Hours before the U.S. State Department held its Sept. 30 hearing on permits for TransCanada’s Keystone XL pipeline project, State Chamber of Oklahoma representatives, oil-industry lobbyists and elected officials donned their T-shirts supporting the pipeline and huddled with union bosses and workers to stake out the first speaking spots and show their support at a Midwest City public hearing. The reasons for the unusual alliance are simple: Union workers want construction jobs; the chamber wants commerce; oil companies want a better way to get oil to market and; all agree the resulting supply of Canadian oil would reduce the nation’s reliance on foreign oil.
“This is about jobs for our families. This is about our national security,” said Reno Hammond, a native Oklahoman and business manager for the Southwest Laborers’ District Council.
right, Union workers listen at a recent meeting.
Proponents claim the construction project will create 13,000 jobs nationally, while supporting development of Canadian reserves and creating 340,000 U.S. jobs and generating $34 billion in government revenue.
Oklahoma City Councilwoman Meg Salyer said the state can expect $1.2 billion in spending, 14,400 direct and indirect jobs and an increase of $874 million in personal income.
“Our gross state product would rise by $1 billion,” she said, “and state and local governments would collect $25 million in additional tax revenue, plus over $600 million in property taxes during pipeline operation.”
But the jobs would be temporary and could come at a heavy price, according to environmentalists and concerned locals who pleaded with department officials to stop the project and protect the state from environmental damage.
Oklahoma Sierra Club Chairman Charles Wesner claims the project would create around 6,000 temporary jobs and less economic impact than proponents suggest. Wesner also said the pipeline would carry corrosive tar sands “containing far more toxic compounds and heavy metals than conventional crude across Oklahoma’s ranch and farmland, crossing almost all our major rivers or their tributaries and important aquifers.”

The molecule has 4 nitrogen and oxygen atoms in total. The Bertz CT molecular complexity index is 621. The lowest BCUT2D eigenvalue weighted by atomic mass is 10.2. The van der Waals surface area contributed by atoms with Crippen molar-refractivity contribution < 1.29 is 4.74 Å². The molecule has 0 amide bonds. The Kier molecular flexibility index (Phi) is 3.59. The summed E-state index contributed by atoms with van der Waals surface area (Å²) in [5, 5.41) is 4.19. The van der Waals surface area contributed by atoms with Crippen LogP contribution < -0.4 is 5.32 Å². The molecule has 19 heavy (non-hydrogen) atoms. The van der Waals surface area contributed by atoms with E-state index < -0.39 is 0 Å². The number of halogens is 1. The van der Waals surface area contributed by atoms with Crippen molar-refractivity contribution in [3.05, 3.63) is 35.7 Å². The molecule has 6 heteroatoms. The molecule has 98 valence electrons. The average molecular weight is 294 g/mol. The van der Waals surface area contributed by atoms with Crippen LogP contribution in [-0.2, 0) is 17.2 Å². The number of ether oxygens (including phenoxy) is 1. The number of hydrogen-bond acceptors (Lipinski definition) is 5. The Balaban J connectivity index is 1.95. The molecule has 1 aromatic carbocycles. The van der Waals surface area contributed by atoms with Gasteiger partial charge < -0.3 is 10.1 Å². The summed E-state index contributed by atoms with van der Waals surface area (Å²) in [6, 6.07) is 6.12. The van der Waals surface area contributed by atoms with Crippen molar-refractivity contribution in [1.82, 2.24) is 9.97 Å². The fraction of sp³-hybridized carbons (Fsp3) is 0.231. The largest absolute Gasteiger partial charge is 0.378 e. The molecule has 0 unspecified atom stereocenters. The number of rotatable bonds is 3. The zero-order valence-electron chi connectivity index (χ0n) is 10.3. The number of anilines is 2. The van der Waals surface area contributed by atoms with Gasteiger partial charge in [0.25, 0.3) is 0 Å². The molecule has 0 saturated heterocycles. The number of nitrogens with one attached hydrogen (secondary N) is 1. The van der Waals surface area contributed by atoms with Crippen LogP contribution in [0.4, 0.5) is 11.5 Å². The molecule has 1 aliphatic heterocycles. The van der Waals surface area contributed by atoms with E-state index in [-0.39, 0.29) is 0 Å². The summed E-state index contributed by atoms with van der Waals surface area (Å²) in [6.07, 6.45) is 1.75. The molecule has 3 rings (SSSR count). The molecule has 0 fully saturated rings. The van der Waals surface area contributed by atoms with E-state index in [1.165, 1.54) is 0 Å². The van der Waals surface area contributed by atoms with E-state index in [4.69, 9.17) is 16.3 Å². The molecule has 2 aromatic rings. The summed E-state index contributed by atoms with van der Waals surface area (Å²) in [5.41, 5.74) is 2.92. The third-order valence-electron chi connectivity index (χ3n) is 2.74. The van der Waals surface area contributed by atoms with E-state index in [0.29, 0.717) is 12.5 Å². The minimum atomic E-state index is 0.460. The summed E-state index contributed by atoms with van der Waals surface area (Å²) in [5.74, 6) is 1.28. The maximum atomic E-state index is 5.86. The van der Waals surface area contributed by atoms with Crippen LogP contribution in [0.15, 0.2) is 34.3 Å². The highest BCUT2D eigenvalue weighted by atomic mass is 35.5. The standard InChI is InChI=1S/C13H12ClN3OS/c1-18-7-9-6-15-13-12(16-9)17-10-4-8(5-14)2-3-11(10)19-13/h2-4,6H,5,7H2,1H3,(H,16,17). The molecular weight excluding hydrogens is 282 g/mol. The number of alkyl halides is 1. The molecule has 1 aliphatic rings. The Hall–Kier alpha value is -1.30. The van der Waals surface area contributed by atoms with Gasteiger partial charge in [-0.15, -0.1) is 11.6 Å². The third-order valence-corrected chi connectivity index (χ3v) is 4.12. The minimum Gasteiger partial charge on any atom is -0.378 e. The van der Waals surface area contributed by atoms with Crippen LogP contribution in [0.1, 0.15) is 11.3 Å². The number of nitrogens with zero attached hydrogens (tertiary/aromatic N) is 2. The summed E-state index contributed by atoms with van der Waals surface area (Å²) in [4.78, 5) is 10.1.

John Bolenbaugh, a former union worker and whistle-blower from Michigan, came to town to offer words of caution. He participated in the cleanup effort and exposed an alleged cover-up when a 41-year-old pipeline leaked 800,000 gallons of oil into a tributary of the Kalamazoo River in Michigan.
Bolenbaugh stressed that the contamination from just one barrel of crude oil in a lake is enough to render it unsafe for drinking or agriculture.
“Would you rather have a job for two years or safe drinking water for your children?” Bolenbaugh said.
Jim Prescott, a representative for TransCanada, said concerns about bitumen leaks and contamination are overblown and that environmentalists are presenting a “false choice” between the pipeline and the environment. He said materials are not as dangerous and corrosive as suggested.
Photo by Mark Hancock